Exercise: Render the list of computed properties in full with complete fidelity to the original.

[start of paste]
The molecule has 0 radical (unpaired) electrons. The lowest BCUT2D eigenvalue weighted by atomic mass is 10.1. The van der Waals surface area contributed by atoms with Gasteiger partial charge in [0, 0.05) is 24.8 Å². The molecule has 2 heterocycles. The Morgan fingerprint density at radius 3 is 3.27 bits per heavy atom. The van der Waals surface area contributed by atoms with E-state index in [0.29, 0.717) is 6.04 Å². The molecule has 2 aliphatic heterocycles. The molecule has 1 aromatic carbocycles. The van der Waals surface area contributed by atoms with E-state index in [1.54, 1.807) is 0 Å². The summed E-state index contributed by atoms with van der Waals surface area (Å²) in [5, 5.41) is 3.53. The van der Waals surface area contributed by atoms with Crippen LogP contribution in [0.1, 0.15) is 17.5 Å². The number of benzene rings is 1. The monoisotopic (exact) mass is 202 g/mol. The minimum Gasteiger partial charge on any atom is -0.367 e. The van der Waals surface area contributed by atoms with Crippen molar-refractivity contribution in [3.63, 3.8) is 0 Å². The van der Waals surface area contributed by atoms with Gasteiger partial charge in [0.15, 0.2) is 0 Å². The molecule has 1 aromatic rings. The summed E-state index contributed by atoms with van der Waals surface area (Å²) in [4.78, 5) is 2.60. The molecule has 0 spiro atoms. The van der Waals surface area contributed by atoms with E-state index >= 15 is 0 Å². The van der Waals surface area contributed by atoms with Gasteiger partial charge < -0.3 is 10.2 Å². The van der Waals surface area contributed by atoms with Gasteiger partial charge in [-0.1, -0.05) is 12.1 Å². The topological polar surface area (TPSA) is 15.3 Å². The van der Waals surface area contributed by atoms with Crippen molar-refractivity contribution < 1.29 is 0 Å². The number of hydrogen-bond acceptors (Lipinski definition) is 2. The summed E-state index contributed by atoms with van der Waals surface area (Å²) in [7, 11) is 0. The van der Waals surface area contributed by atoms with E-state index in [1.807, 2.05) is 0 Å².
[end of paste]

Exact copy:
The molecule has 0 radical (unpaired) electrons. The lowest BCUT2D eigenvalue weighted by atomic mass is 10.1. The van der Waals surface area contributed by atoms with Gasteiger partial charge in [0, 0.05) is 24.8 Å². The molecule has 2 heterocycles. The Morgan fingerprint density at radius 3 is 3.27 bits per heavy atom. The van der Waals surface area contributed by atoms with E-state index in [0.29, 0.717) is 6.04 Å². The molecule has 2 aliphatic heterocycles. The molecule has 1 aromatic carbocycles. The van der Waals surface area contributed by atoms with E-state index in [1.54, 1.807) is 0 Å². The summed E-state index contributed by atoms with van der Waals surface area (Å²) in [5, 5.41) is 3.53. The van der Waals surface area contributed by atoms with Crippen LogP contribution in [0.1, 0.15) is 17.5 Å². The number of benzene rings is 1. The monoisotopic (exact) mass is 202 g/mol. The minimum Gasteiger partial charge on any atom is -0.367 e. The van der Waals surface area contributed by atoms with Crippen molar-refractivity contribution in [3.63, 3.8) is 0 Å². The van der Waals surface area contributed by atoms with Gasteiger partial charge in [0.15, 0.2) is 0 Å². The molecule has 1 aromatic rings. The summed E-state index contributed by atoms with van der Waals surface area (Å²) in [4.78, 5) is 2.60. The molecule has 0 spiro atoms. The van der Waals surface area contributed by atoms with E-state index >= 15 is 0 Å². The van der Waals surface area contributed by atoms with Gasteiger partial charge < -0.3 is 10.2 Å². The van der Waals surface area contributed by atoms with Gasteiger partial charge in [-0.1, -0.05) is 12.1 Å². The topological polar surface area (TPSA) is 15.3 Å². The van der Waals surface area contributed by atoms with Crippen molar-refractivity contribution < 1.29 is 0 Å². The number of hydrogen-bond acceptors (Lipinski definition) is 2. The summed E-state index contributed by atoms with van der Waals surface area (Å²) in [7, 11) is 0. The van der Waals surface area contributed by atoms with E-state index in [1.807, 2.05) is 0 Å².